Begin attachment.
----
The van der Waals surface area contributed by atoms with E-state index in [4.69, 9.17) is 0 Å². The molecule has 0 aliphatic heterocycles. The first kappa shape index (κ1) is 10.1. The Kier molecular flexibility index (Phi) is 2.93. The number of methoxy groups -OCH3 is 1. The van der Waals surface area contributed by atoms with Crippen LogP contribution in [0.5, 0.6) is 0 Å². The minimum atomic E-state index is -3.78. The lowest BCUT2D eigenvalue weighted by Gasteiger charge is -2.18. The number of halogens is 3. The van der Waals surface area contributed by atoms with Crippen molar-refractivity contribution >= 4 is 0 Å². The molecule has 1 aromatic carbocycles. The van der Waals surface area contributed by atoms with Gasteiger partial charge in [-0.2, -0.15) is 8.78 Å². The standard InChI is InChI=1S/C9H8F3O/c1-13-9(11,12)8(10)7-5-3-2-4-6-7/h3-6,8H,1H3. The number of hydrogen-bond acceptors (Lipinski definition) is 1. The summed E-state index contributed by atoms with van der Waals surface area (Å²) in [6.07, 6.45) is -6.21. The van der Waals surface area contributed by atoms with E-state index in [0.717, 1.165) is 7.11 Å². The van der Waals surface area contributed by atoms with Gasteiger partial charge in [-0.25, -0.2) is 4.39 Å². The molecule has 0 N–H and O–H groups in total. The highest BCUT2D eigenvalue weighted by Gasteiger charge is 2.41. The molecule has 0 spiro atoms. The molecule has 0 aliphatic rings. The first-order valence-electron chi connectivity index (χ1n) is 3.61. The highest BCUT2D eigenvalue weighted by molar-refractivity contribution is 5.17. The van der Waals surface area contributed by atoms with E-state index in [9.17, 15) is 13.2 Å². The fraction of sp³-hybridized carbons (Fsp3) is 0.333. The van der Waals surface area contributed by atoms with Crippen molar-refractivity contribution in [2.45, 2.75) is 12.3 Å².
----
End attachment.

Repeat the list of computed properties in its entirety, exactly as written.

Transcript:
The van der Waals surface area contributed by atoms with E-state index in [4.69, 9.17) is 0 Å². The molecule has 0 aliphatic heterocycles. The first kappa shape index (κ1) is 10.1. The Kier molecular flexibility index (Phi) is 2.93. The number of methoxy groups -OCH3 is 1. The van der Waals surface area contributed by atoms with Crippen LogP contribution in [0.5, 0.6) is 0 Å². The minimum atomic E-state index is -3.78. The lowest BCUT2D eigenvalue weighted by Gasteiger charge is -2.18. The number of halogens is 3. The van der Waals surface area contributed by atoms with Crippen molar-refractivity contribution >= 4 is 0 Å². The molecule has 1 aromatic carbocycles. The van der Waals surface area contributed by atoms with Gasteiger partial charge in [-0.2, -0.15) is 8.78 Å². The standard InChI is InChI=1S/C9H8F3O/c1-13-9(11,12)8(10)7-5-3-2-4-6-7/h3-6,8H,1H3. The number of hydrogen-bond acceptors (Lipinski definition) is 1. The summed E-state index contributed by atoms with van der Waals surface area (Å²) in [6.07, 6.45) is -6.21. The van der Waals surface area contributed by atoms with E-state index in [0.717, 1.165) is 7.11 Å². The van der Waals surface area contributed by atoms with Gasteiger partial charge in [-0.25, -0.2) is 4.39 Å². The molecule has 0 N–H and O–H groups in total. The highest BCUT2D eigenvalue weighted by Gasteiger charge is 2.41. The molecule has 0 spiro atoms. The molecule has 0 aliphatic rings. The first-order valence-electron chi connectivity index (χ1n) is 3.61. The highest BCUT2D eigenvalue weighted by molar-refractivity contribution is 5.17. The van der Waals surface area contributed by atoms with E-state index in [9.17, 15) is 13.2 Å². The fraction of sp³-hybridized carbons (Fsp3) is 0.333. The van der Waals surface area contributed by atoms with Crippen molar-refractivity contribution in [2.45, 2.75) is 12.3 Å².